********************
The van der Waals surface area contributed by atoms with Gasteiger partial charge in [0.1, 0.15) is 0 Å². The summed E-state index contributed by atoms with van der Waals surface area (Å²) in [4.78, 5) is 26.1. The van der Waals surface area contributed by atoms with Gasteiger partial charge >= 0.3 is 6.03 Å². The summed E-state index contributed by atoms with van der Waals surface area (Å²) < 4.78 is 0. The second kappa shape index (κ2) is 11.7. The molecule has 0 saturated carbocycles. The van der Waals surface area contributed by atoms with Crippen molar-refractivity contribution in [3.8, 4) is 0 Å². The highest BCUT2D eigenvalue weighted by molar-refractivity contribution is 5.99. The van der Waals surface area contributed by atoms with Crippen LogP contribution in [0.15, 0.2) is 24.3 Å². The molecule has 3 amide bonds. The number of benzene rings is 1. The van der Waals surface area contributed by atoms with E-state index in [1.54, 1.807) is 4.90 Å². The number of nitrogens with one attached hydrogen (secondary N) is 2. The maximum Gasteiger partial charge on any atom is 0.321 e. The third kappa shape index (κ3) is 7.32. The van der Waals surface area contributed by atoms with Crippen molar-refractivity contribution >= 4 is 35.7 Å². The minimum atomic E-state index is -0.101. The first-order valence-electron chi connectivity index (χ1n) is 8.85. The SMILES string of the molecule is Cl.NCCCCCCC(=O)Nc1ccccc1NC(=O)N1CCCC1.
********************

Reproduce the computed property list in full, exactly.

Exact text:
The van der Waals surface area contributed by atoms with Gasteiger partial charge in [0.1, 0.15) is 0 Å². The summed E-state index contributed by atoms with van der Waals surface area (Å²) in [4.78, 5) is 26.1. The van der Waals surface area contributed by atoms with Gasteiger partial charge >= 0.3 is 6.03 Å². The summed E-state index contributed by atoms with van der Waals surface area (Å²) < 4.78 is 0. The second kappa shape index (κ2) is 11.7. The molecule has 0 saturated carbocycles. The van der Waals surface area contributed by atoms with Crippen molar-refractivity contribution in [3.8, 4) is 0 Å². The highest BCUT2D eigenvalue weighted by molar-refractivity contribution is 5.99. The van der Waals surface area contributed by atoms with Crippen LogP contribution in [0.15, 0.2) is 24.3 Å². The molecule has 3 amide bonds. The number of benzene rings is 1. The van der Waals surface area contributed by atoms with E-state index in [1.54, 1.807) is 4.90 Å². The number of nitrogens with one attached hydrogen (secondary N) is 2. The maximum Gasteiger partial charge on any atom is 0.321 e. The third kappa shape index (κ3) is 7.32. The van der Waals surface area contributed by atoms with Crippen molar-refractivity contribution >= 4 is 35.7 Å². The minimum atomic E-state index is -0.101. The first-order valence-electron chi connectivity index (χ1n) is 8.85. The SMILES string of the molecule is Cl.NCCCCCCC(=O)Nc1ccccc1NC(=O)N1CCCC1.